[Date Prev][Date Next][Thread Prev][Thread Next][Date Index][Thread Index]

[ih] 'Internet' vs 'internet'

Dear Science News editors:

I was extremely saddened to see, in the latest issue of 'Science News', that
you all have apparently succumbed to the fashion of using 'internet' to refer
to the Internet. While I expect to see this sort of error in general
publications, it's most unfortunate to see a magazine focused on technical
matters make the same mistake.

Let me explain.

An 'internet' is a generally, and widely, accepted technical term for a
collection of disparate physical networks (fiber optic links, wireless
network, Ethernets, etc) connected together with a particular type of packet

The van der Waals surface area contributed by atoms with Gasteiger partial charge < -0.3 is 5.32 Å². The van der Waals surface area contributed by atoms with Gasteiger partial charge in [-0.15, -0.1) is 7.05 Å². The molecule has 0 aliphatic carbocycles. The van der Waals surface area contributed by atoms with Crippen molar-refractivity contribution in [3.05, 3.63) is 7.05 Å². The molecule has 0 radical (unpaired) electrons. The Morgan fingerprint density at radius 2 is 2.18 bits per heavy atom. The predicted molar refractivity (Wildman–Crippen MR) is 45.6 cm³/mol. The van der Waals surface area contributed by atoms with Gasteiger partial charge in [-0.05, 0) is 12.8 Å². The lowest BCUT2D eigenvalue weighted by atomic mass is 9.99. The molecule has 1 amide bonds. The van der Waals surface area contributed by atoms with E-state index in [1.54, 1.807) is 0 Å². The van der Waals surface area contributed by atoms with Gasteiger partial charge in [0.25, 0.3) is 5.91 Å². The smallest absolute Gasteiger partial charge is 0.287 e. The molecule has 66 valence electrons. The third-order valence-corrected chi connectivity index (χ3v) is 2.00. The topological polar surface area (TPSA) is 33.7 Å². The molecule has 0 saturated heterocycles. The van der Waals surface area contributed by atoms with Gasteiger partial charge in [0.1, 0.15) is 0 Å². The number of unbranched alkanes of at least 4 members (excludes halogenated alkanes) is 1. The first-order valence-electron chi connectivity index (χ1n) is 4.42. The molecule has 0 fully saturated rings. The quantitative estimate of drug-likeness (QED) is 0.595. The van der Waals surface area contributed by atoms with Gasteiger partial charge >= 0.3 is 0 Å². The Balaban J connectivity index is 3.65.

switch, called 'routers'. (There are other kinds of packet switch, but they
have mostly fallen into desuetude now.)

The 'Internet' is the massive internet to which most people of the world now
have access. (See how that sentence doesn't make sense without distinguishing
one with the capital?)

There are, however, still many other internets, which are not connected to the
Internet. (Google "air gap" if you aren't aware of this - and again, the
different spelling is crucial to the sentenced being comprehensible.)

The people who invented internets, and the Internet, carefully chose to use
the capital precisely to distinguish between the two. (I recall the
discussion.) The Internet Engineering Task Force, the body responsible for the
technical specifications for internets and the Internet, continues to use that

Just as there are many 'white houses', but only one 'White House', there is an
important distinction between 'internet(s)' and the 'Internet'.

So I hope you will update your editorial guidlines to note that the term for
_the_ Internet is spelled with a capital.